Teaspoons , Stirling silver, perhaps owned by Phillip Parker King, King family donation, maker unknown, London, England, 1826
These teaspoons appear to have once been the property of either Admiral Phillip Parker King, or his son Philip Gidley King (Jnr.) This piece of silverware is part of a donation which contains no complete set of tableware and covers nearly 100 years suggesting they were owned by a number of different members of the King family.
The early tableware exhibits the more restrained neo-classical and regency styles while the later is characterised by the more curved forms and elaborate design of the rococo-revival period.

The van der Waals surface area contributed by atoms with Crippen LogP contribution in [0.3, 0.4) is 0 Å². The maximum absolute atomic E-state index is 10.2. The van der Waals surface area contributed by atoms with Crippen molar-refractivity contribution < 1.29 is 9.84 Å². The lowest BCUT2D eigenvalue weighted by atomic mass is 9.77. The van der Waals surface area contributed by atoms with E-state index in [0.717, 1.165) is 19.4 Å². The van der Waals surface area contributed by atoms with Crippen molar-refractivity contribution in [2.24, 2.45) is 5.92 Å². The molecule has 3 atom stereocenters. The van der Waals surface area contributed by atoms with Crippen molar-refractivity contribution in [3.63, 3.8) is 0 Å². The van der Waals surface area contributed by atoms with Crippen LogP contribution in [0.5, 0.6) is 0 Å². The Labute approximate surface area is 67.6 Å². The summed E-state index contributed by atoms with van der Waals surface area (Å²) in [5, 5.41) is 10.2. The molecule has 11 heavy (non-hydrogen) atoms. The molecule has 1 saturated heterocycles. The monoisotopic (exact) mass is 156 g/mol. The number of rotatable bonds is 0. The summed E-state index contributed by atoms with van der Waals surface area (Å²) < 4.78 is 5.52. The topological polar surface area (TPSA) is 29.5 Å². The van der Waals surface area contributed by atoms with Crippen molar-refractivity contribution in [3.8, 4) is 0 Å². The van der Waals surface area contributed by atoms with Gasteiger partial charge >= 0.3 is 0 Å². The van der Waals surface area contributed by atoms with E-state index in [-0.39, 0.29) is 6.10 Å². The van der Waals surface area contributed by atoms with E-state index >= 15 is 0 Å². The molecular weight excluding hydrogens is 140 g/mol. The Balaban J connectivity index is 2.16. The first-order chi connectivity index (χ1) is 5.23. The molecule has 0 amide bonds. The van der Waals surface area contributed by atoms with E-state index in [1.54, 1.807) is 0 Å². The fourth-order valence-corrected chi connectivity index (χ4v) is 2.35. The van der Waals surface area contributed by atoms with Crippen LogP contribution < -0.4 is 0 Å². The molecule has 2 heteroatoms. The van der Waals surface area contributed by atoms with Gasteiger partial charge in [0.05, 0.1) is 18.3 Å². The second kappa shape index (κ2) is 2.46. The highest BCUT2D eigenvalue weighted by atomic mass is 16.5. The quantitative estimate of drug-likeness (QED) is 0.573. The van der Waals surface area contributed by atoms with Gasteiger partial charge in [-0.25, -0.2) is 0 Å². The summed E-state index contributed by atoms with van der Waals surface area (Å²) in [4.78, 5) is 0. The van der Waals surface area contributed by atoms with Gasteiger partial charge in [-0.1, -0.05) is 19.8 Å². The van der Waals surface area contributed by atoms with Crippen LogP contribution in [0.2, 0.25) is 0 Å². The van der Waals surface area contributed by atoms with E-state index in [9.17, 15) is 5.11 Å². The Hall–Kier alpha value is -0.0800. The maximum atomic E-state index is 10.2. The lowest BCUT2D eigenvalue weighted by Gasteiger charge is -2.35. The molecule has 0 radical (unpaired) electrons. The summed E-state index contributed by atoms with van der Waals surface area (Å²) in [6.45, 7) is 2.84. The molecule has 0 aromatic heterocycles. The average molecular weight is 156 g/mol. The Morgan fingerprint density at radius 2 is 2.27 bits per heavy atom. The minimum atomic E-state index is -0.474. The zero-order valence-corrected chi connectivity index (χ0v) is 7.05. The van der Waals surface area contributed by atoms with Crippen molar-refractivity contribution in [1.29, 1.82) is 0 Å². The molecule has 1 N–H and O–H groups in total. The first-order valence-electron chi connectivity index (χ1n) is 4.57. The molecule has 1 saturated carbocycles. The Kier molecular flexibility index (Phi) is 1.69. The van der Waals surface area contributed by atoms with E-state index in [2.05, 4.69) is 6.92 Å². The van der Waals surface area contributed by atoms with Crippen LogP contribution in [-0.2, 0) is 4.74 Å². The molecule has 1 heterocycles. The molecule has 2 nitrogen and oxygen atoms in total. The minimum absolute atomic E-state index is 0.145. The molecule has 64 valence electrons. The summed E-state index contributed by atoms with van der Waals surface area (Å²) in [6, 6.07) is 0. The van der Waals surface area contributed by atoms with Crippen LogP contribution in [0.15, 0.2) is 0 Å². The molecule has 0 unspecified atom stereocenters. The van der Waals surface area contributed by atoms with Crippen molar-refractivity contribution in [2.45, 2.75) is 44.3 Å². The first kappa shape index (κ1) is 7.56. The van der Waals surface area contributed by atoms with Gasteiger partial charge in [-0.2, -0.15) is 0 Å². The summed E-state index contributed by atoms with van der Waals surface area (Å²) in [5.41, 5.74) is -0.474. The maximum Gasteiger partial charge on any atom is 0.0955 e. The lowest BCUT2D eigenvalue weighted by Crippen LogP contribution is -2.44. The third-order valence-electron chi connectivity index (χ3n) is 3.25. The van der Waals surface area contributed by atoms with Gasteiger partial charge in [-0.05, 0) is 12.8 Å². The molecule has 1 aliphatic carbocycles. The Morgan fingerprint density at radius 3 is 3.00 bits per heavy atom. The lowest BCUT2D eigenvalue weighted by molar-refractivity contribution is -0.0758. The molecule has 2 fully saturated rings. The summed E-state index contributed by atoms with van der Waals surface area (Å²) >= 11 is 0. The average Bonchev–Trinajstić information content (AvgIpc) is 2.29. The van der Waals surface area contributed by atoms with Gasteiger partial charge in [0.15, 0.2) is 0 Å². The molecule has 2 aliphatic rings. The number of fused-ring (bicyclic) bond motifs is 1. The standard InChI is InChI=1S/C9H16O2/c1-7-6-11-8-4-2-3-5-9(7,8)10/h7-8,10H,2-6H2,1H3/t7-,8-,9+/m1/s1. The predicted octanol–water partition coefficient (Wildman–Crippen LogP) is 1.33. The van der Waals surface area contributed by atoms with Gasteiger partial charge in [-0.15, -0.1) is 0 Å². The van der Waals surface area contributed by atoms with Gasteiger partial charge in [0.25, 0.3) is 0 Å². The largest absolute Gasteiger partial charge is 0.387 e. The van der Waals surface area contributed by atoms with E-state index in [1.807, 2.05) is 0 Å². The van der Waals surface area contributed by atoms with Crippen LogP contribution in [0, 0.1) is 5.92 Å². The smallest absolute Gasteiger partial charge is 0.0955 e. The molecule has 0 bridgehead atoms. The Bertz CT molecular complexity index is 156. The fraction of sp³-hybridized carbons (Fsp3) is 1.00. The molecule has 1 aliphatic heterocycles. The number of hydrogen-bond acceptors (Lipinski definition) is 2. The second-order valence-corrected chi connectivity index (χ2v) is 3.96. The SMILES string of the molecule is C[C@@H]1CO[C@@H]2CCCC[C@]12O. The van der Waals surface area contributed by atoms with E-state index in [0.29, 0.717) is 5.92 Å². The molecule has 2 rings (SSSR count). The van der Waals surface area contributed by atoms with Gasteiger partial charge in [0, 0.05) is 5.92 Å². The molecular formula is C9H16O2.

Geoff Barker, Curatorial, December 2009
'King, Phillip Parker (1791 - 1856)', Australian Dictionary of Biography, Volume 2, Melbourne University Press, 1967
This object came to the museum in 1963 as a part of a collection of objects donated by relatives of Governor Philip Gidley King and Rear-Admiral P. P. King. The other objects include an assortment of cutlery and tableware, some navigational instruments and a hankerchief produced between the 1750s and the 1850s.